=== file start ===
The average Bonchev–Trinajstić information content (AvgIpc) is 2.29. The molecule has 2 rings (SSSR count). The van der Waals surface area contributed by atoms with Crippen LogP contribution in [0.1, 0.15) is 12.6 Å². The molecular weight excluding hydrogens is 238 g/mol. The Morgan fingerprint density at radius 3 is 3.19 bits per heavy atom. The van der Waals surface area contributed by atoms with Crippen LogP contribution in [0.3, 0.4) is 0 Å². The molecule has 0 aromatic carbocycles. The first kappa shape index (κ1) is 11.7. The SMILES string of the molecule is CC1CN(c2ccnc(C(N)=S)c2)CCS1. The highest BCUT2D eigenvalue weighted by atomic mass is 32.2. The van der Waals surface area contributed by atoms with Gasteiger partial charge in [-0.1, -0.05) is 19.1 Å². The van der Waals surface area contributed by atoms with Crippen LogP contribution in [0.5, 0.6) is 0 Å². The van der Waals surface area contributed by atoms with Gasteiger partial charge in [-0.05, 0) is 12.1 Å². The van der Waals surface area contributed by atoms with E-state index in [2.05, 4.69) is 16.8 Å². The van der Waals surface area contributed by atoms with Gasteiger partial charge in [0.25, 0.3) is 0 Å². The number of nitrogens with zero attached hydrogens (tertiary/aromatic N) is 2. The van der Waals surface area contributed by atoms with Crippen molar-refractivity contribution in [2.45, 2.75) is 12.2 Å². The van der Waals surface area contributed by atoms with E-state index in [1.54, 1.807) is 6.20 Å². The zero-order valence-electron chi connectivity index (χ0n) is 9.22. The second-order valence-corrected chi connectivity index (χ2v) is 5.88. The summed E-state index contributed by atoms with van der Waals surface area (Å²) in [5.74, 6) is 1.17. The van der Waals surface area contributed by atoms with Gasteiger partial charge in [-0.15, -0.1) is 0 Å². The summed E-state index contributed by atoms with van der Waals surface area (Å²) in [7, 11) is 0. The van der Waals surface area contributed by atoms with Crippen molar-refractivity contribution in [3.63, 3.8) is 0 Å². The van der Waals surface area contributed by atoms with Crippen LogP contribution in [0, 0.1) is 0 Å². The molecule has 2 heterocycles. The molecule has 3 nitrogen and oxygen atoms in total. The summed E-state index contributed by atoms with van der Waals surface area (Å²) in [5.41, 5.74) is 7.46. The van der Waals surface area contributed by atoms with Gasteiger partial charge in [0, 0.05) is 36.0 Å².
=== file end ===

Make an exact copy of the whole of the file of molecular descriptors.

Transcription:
The average Bonchev–Trinajstić information content (AvgIpc) is 2.29. The molecule has 2 rings (SSSR count). The van der Waals surface area contributed by atoms with Crippen LogP contribution in [0.1, 0.15) is 12.6 Å². The molecular weight excluding hydrogens is 238 g/mol. The Morgan fingerprint density at radius 3 is 3.19 bits per heavy atom. The van der Waals surface area contributed by atoms with Crippen LogP contribution in [0.3, 0.4) is 0 Å². The molecule has 0 aromatic carbocycles. The first kappa shape index (κ1) is 11.7. The SMILES string of the molecule is CC1CN(c2ccnc(C(N)=S)c2)CCS1. The highest BCUT2D eigenvalue weighted by atomic mass is 32.2. The van der Waals surface area contributed by atoms with Gasteiger partial charge in [-0.1, -0.05) is 19.1 Å². The van der Waals surface area contributed by atoms with Crippen LogP contribution in [0.5, 0.6) is 0 Å². The van der Waals surface area contributed by atoms with Gasteiger partial charge in [-0.05, 0) is 12.1 Å². The van der Waals surface area contributed by atoms with E-state index in [2.05, 4.69) is 16.8 Å². The van der Waals surface area contributed by atoms with Gasteiger partial charge in [0.25, 0.3) is 0 Å². The number of nitrogens with zero attached hydrogens (tertiary/aromatic N) is 2. The van der Waals surface area contributed by atoms with Crippen molar-refractivity contribution in [2.45, 2.75) is 12.2 Å². The van der Waals surface area contributed by atoms with E-state index in [1.54, 1.807) is 6.20 Å². The zero-order valence-electron chi connectivity index (χ0n) is 9.22. The second-order valence-corrected chi connectivity index (χ2v) is 5.88. The summed E-state index contributed by atoms with van der Waals surface area (Å²) in [5.74, 6) is 1.17. The van der Waals surface area contributed by atoms with Gasteiger partial charge in [-0.15, -0.1) is 0 Å². The summed E-state index contributed by atoms with van der Waals surface area (Å²) in [7, 11) is 0. The van der Waals surface area contributed by atoms with Crippen molar-refractivity contribution in [3.63, 3.8) is 0 Å². The van der Waals surface area contributed by atoms with Crippen LogP contribution in [0, 0.1) is 0 Å². The molecule has 2 heterocycles. The molecule has 3 nitrogen and oxygen atoms in total. The summed E-state index contributed by atoms with van der Waals surface area (Å²) in [5.41, 5.74) is 7.46. The van der Waals surface area contributed by atoms with Gasteiger partial charge in [0, 0.05) is 36.0 Å².